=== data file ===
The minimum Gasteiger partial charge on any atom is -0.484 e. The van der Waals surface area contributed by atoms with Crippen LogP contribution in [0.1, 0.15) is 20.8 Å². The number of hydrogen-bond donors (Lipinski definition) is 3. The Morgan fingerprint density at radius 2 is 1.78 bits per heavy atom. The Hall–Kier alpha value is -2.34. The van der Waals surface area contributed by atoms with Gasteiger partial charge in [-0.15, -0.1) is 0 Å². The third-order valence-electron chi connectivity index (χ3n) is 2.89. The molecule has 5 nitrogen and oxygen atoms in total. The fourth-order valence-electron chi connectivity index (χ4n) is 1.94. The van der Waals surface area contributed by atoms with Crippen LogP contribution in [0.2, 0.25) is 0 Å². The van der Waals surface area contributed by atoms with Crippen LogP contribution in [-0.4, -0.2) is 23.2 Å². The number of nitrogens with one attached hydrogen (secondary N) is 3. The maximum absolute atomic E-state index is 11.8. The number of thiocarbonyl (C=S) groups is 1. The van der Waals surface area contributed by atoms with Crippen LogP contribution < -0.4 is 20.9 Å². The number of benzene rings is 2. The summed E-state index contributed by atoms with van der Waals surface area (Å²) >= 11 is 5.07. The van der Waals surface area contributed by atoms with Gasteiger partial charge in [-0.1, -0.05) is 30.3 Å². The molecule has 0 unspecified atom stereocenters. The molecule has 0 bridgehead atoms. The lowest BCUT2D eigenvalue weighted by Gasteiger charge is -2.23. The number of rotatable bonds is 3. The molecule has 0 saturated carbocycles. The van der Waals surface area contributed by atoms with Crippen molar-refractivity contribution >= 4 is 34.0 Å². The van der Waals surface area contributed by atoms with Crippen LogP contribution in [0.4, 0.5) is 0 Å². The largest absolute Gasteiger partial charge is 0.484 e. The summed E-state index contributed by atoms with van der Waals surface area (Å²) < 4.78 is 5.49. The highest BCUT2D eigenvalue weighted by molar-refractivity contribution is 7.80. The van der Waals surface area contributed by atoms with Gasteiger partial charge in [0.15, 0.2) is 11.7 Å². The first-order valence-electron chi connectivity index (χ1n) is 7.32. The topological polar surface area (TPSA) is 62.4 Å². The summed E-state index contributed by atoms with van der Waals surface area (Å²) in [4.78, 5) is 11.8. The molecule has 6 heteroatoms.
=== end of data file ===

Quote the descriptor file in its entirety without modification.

The minimum Gasteiger partial charge on any atom is -0.484 e. The van der Waals surface area contributed by atoms with Crippen LogP contribution in [0.1, 0.15) is 20.8 Å². The number of hydrogen-bond donors (Lipinski definition) is 3. The Morgan fingerprint density at radius 2 is 1.78 bits per heavy atom. The Hall–Kier alpha value is -2.34. The van der Waals surface area contributed by atoms with Gasteiger partial charge in [-0.15, -0.1) is 0 Å². The third-order valence-electron chi connectivity index (χ3n) is 2.89. The molecule has 5 nitrogen and oxygen atoms in total. The fourth-order valence-electron chi connectivity index (χ4n) is 1.94. The van der Waals surface area contributed by atoms with Crippen LogP contribution in [0.2, 0.25) is 0 Å². The van der Waals surface area contributed by atoms with Crippen LogP contribution in [-0.4, -0.2) is 23.2 Å². The number of nitrogens with one attached hydrogen (secondary N) is 3. The maximum absolute atomic E-state index is 11.8. The number of thiocarbonyl (C=S) groups is 1. The van der Waals surface area contributed by atoms with Crippen LogP contribution < -0.4 is 20.9 Å². The number of benzene rings is 2. The summed E-state index contributed by atoms with van der Waals surface area (Å²) >= 11 is 5.07. The van der Waals surface area contributed by atoms with Gasteiger partial charge in [-0.1, -0.05) is 30.3 Å². The molecule has 0 unspecified atom stereocenters. The molecule has 0 bridgehead atoms. The lowest BCUT2D eigenvalue weighted by Gasteiger charge is -2.23. The number of rotatable bonds is 3. The molecule has 0 saturated carbocycles. The van der Waals surface area contributed by atoms with Crippen molar-refractivity contribution >= 4 is 34.0 Å². The van der Waals surface area contributed by atoms with Crippen LogP contribution in [0.4, 0.5) is 0 Å². The largest absolute Gasteiger partial charge is 0.484 e. The summed E-state index contributed by atoms with van der Waals surface area (Å²) < 4.78 is 5.49. The highest BCUT2D eigenvalue weighted by molar-refractivity contribution is 7.80. The van der Waals surface area contributed by atoms with Gasteiger partial charge in [0.15, 0.2) is 11.7 Å². The first-order valence-electron chi connectivity index (χ1n) is 7.32. The topological polar surface area (TPSA) is 62.4 Å². The summed E-state index contributed by atoms with van der Waals surface area (Å²) in [4.78, 5) is 11.8. The molecule has 6 heteroatoms.